Dear Ginny WTH,
I hear that you have moved to Paris for one year. What is the fascination with France?
Far From A Frog
Dear Triple F,
Yes, I moved last week to Paris for one year to soak up the French culture, language and lifestyle. Don’t worry, I’m not going on one of those sabbaticals to take painting lessons from some guy named Pascal while I drink wine, smoke cigarettes and speak ill of the Americans all day. No, I’ll be experiencing France and still doing my Ginny marketing thing.
What’s the fascination with France? Well let’s sum it up with a Top 10 list shall we?
- The language – now come on, who doesn’t swoon when they hear the mellifluous and romantic tones of “le langue Francais.” I’m not talking about voulez-vous coucher avec moi. Everyday speaking is like a symphony with the French who routinely using words like impeccable (ahm-pee-cah-bla) and formidable (for-mee-dah-bla) when describing everyday life.
- Good, cheap wine – two buck chuck eat your heart out; tasty bold red wine from Burgundy or big oaky white wine from Bordeaux for €4 or about $6.
- Cheese – don’t let America tell you how to have your cheese, because the pasteurized, tasteless cheese food we’re forced to eat in America doesn’t hold a candle to the hundreds of varieties of unpasteurized, microbe-filled fromages here.
- The French kiss – not the bastardized American version of the French kiss but the real thing. Depending on your fondness for the person it’s a kiss on each cheek, four kisses if they are a close friend. Not an air kiss, but lips to flesh. Muah, muah, muah, muah.
- Good, cheap food – ok, I like to eat so the food category may take a few spots in the list but go to a large French grocery chain like E. LeClerc, the WalMart of France, and you can find bargains galore, like a 12-pack of Dannon plain yogurt for €1,70 (about $2.35) or a big jar of Bonne Maman jam for €1,02. The list goes on.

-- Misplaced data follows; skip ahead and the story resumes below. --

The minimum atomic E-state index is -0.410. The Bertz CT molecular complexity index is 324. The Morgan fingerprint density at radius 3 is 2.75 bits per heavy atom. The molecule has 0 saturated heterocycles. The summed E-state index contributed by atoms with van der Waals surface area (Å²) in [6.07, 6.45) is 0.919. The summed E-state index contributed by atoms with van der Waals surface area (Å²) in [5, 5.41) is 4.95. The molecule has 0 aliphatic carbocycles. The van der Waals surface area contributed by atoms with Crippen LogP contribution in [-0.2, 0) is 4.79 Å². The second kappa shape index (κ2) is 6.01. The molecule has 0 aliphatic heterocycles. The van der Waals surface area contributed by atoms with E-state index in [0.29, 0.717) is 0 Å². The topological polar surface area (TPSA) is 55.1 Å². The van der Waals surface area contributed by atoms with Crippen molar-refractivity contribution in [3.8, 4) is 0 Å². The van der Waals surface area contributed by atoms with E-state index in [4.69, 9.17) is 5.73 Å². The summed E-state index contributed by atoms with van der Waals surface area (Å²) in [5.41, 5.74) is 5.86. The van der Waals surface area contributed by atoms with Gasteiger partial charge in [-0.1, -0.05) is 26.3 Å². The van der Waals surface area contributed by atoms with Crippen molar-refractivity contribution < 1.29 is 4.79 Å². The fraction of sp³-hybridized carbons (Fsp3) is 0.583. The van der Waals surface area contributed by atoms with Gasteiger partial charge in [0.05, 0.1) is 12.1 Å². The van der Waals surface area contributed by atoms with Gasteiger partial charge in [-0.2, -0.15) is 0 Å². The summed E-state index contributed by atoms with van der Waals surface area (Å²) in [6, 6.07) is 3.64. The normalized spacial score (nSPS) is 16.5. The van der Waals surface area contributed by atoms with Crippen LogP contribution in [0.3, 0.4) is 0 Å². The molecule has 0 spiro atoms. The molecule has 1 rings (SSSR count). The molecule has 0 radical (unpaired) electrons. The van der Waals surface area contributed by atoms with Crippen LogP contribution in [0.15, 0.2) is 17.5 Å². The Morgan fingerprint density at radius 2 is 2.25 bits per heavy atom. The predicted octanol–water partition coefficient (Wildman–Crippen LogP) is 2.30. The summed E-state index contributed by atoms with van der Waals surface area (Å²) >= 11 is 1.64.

- French singers – from well known singers like smoky voiced Edith Piaf, folk singer Frances Cabral and the French Elvis, Johnny Hallyday to lesser well known French pop singers like hard-edged Mickey 3D, and ex-tennis player, Yannick Noah, the French have produced some very talented singers that all seem to bring something unique. Hey even Jean Michel Jarre and Trust have redeeming qualities.
- The bread – okay another food item, but fresh crusty baguettes for less than a buck fifty. Nothing to say.
- Le Metro – this more than 100-year old underground transportation system has 16 lines and traverses more than 133 miles, with 384 stops and carries 4.5 million passengers daily. One can get anywhere in the city within minutes. Pure genius considering the first train launched during the World’s Fair in 1900.
- History – ok it is a given, but from the medieval castles to the more “modern” marvels such as the Eiffel Tower, this country is scattered with the crumbs of history. But pay attention, the French are quick to point out their illustrious history and America’s lack thereof. Hey we were laying tracks in 1900…okay they were above ground, but still.
- Lifestyle/Culture – this could be its own list. The 35-hour work week. The two hour lunch. The complete shut down on Sunday. The cultural conviviality that comes with every mandatory bonjour, merci and s’il vous plait. The employment contract. Universal healthcare. Open markets.
There’s obviously so much more…care to add your own to the list?
Austin tops the list of best places to buy a home
When looking to buy a home, taking the long view is important before making such a huge investment – where are the best places to make that commitment?
Looking at the bigger picture
(REALUOSO.COM) – Let us first express that although we are completely biased about Texas (we’re headquartered here, I personally grew up here), the data is not – Texas is the best. That’s a scientific fact. There’s a running joke in Austin that if there is a list of “best places to [anything],” we’re on it, and the joke causes eye rolls instead of humility (we’re sore winners and sore losers in this town).